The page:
One strength of UWB technology is that it can be implemented in different topologies depending on the application requirements and constraints. For applications demanding the highest accuracy an infrastructure based topology is recommended. The infrastructure consists of locators, also called anchors, embedding UWB chips, which are deployed around a site. The locators pick the signals transmitted by moving objects, which also embed a UWB chip, and use trilateration or multilateration algorithms to calculate the position of the object. Multilateration, also called Time Difference of Arrival (TDOA), is simply for one chip—the tagged item—to transmit a signal. The chips receiving the signal reside in a synchronized infrastructure, which uses the time stamps of the signal to calculate the position via multilateration algorithms (Figure 5). A more accurate method—sub 10cm in 3D versus sub 30cm for TDOA—but which consumes a bit more power, is to use a two-way three-step ranging protocol as shown in Figure 6 between the tag and the locators and apply triangulation algorithms.
Unfortunately, it is not always an option to deploy infrastructure and other topologies are required for such applications. A good example of this scenario is emergency services entering an unequipped and unknown building, like fire fighters do. In such situation, leveraging mesh capability is the only solution. By using this capability, the system can measure the distance between all the nodes in the network, resulting in the calculation of a relative positioning (Figure 7) of the moving nodes, namely the fire fighters. The accuracy is slightly degraded—around 30cm—but in this topology the most important criteria is to reach an infrastructure free topology.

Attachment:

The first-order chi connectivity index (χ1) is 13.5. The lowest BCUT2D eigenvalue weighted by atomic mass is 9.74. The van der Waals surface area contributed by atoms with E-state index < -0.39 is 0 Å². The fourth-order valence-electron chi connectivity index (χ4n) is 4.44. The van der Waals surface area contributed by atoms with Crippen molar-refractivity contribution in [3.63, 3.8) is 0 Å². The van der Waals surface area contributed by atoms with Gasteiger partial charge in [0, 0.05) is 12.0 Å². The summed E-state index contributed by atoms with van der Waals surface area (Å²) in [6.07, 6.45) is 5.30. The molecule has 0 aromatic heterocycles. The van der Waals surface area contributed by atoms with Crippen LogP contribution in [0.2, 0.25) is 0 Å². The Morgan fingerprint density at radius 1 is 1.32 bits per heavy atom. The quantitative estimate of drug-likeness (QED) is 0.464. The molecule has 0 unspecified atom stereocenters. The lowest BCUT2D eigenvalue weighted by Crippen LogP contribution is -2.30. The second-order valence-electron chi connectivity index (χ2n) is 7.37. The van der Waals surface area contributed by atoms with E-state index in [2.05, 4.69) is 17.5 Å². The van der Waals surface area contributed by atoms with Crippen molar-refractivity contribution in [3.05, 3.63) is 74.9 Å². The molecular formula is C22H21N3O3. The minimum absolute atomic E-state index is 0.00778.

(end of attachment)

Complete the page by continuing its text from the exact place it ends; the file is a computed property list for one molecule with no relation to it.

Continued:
In still other contexts, a point-to-point topology can be valuable. An example of this is when one device wants to detect whether other devices are in the proximity. The idea is to create a virtual secure bubble around objects either to ensure they are entering/leaving the zone (geo-fencing) but more importantly to protect the data communication between those objects as the application can block communication if the two objects are not physically within a certain distance (Figure 8).
So now the question is, how will location awareness add intelligence and ease-of-use to the next electronic device YOU create?
Mickael Viot is Vice President of Marketing at DecaWave, a fabless semiconductor company headquartered in Dublin, Ireland.